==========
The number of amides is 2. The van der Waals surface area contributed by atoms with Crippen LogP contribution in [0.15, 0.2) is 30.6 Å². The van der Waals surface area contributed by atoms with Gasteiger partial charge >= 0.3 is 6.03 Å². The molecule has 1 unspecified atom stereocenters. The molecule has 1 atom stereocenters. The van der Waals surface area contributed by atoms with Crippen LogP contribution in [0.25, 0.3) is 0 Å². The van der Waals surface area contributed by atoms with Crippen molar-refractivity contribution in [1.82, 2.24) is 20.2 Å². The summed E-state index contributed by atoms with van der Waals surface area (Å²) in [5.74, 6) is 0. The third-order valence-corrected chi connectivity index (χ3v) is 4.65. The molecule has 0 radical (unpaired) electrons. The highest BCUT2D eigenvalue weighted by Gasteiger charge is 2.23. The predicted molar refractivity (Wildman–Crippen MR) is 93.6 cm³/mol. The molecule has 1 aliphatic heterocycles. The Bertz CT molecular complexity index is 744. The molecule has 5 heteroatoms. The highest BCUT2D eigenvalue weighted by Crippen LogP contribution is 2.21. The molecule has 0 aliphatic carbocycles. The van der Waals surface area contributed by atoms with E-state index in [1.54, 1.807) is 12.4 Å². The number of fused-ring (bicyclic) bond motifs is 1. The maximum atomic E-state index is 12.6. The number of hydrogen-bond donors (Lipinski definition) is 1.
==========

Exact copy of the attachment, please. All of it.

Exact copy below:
The number of amides is 2. The van der Waals surface area contributed by atoms with Crippen LogP contribution in [0.15, 0.2) is 30.6 Å². The van der Waals surface area contributed by atoms with Gasteiger partial charge >= 0.3 is 6.03 Å². The molecule has 1 unspecified atom stereocenters. The molecule has 1 atom stereocenters. The van der Waals surface area contributed by atoms with Crippen LogP contribution in [0.25, 0.3) is 0 Å². The van der Waals surface area contributed by atoms with Crippen molar-refractivity contribution in [1.82, 2.24) is 20.2 Å². The summed E-state index contributed by atoms with van der Waals surface area (Å²) in [5.74, 6) is 0. The third-order valence-corrected chi connectivity index (χ3v) is 4.65. The molecule has 0 radical (unpaired) electrons. The highest BCUT2D eigenvalue weighted by Gasteiger charge is 2.23. The predicted molar refractivity (Wildman–Crippen MR) is 93.6 cm³/mol. The molecule has 1 aliphatic heterocycles. The Bertz CT molecular complexity index is 744. The molecule has 5 heteroatoms. The highest BCUT2D eigenvalue weighted by Crippen LogP contribution is 2.21. The molecule has 0 aliphatic carbocycles. The van der Waals surface area contributed by atoms with E-state index in [1.54, 1.807) is 12.4 Å². The number of fused-ring (bicyclic) bond motifs is 1. The maximum atomic E-state index is 12.6. The number of hydrogen-bond donors (Lipinski definition) is 1.